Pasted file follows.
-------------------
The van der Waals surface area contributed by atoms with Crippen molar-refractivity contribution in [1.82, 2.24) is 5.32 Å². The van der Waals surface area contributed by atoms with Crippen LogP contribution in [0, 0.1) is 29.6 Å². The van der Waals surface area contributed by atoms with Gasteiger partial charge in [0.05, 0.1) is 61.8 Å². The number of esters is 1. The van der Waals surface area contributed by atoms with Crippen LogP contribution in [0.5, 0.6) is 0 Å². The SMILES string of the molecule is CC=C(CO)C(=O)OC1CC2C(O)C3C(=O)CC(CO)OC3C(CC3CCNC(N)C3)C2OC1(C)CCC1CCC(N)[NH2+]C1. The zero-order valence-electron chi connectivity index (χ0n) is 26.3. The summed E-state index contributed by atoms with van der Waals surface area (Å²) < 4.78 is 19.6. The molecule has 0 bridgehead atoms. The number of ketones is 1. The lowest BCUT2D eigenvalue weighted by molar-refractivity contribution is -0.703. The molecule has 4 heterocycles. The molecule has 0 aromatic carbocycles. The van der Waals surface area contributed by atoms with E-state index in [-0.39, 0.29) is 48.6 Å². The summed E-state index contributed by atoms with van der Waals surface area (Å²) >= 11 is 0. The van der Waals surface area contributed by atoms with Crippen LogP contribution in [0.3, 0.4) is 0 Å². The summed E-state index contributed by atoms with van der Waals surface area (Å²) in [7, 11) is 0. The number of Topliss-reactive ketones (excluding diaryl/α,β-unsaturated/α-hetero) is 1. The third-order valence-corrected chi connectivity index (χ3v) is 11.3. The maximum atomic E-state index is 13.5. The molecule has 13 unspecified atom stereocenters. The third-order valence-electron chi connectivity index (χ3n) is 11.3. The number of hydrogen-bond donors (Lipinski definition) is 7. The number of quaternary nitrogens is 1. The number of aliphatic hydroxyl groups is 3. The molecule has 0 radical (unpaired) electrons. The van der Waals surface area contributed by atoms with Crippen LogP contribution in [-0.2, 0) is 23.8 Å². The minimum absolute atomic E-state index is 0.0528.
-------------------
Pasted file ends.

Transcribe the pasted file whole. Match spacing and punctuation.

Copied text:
The van der Waals surface area contributed by atoms with Crippen molar-refractivity contribution in [1.82, 2.24) is 5.32 Å². The van der Waals surface area contributed by atoms with Crippen LogP contribution in [0, 0.1) is 29.6 Å². The van der Waals surface area contributed by atoms with Gasteiger partial charge in [0.05, 0.1) is 61.8 Å². The number of esters is 1. The van der Waals surface area contributed by atoms with Crippen LogP contribution in [0.5, 0.6) is 0 Å². The SMILES string of the molecule is CC=C(CO)C(=O)OC1CC2C(O)C3C(=O)CC(CO)OC3C(CC3CCNC(N)C3)C2OC1(C)CCC1CCC(N)[NH2+]C1. The zero-order valence-electron chi connectivity index (χ0n) is 26.3. The summed E-state index contributed by atoms with van der Waals surface area (Å²) < 4.78 is 19.6. The molecule has 0 bridgehead atoms. The number of ketones is 1. The lowest BCUT2D eigenvalue weighted by molar-refractivity contribution is -0.703. The molecule has 4 heterocycles. The molecule has 0 aromatic carbocycles. The van der Waals surface area contributed by atoms with E-state index in [-0.39, 0.29) is 48.6 Å². The summed E-state index contributed by atoms with van der Waals surface area (Å²) >= 11 is 0. The van der Waals surface area contributed by atoms with Crippen LogP contribution in [0.3, 0.4) is 0 Å². The summed E-state index contributed by atoms with van der Waals surface area (Å²) in [7, 11) is 0. The number of Topliss-reactive ketones (excluding diaryl/α,β-unsaturated/α-hetero) is 1. The third-order valence-corrected chi connectivity index (χ3v) is 11.3. The maximum atomic E-state index is 13.5. The molecule has 13 unspecified atom stereocenters. The third-order valence-electron chi connectivity index (χ3n) is 11.3. The number of hydrogen-bond donors (Lipinski definition) is 7. The number of quaternary nitrogens is 1. The number of aliphatic hydroxyl groups is 3. The molecule has 0 radical (unpaired) electrons. The van der Waals surface area contributed by atoms with Crippen LogP contribution in [-0.2, 0) is 23.8 Å². The minimum absolute atomic E-state index is 0.0528.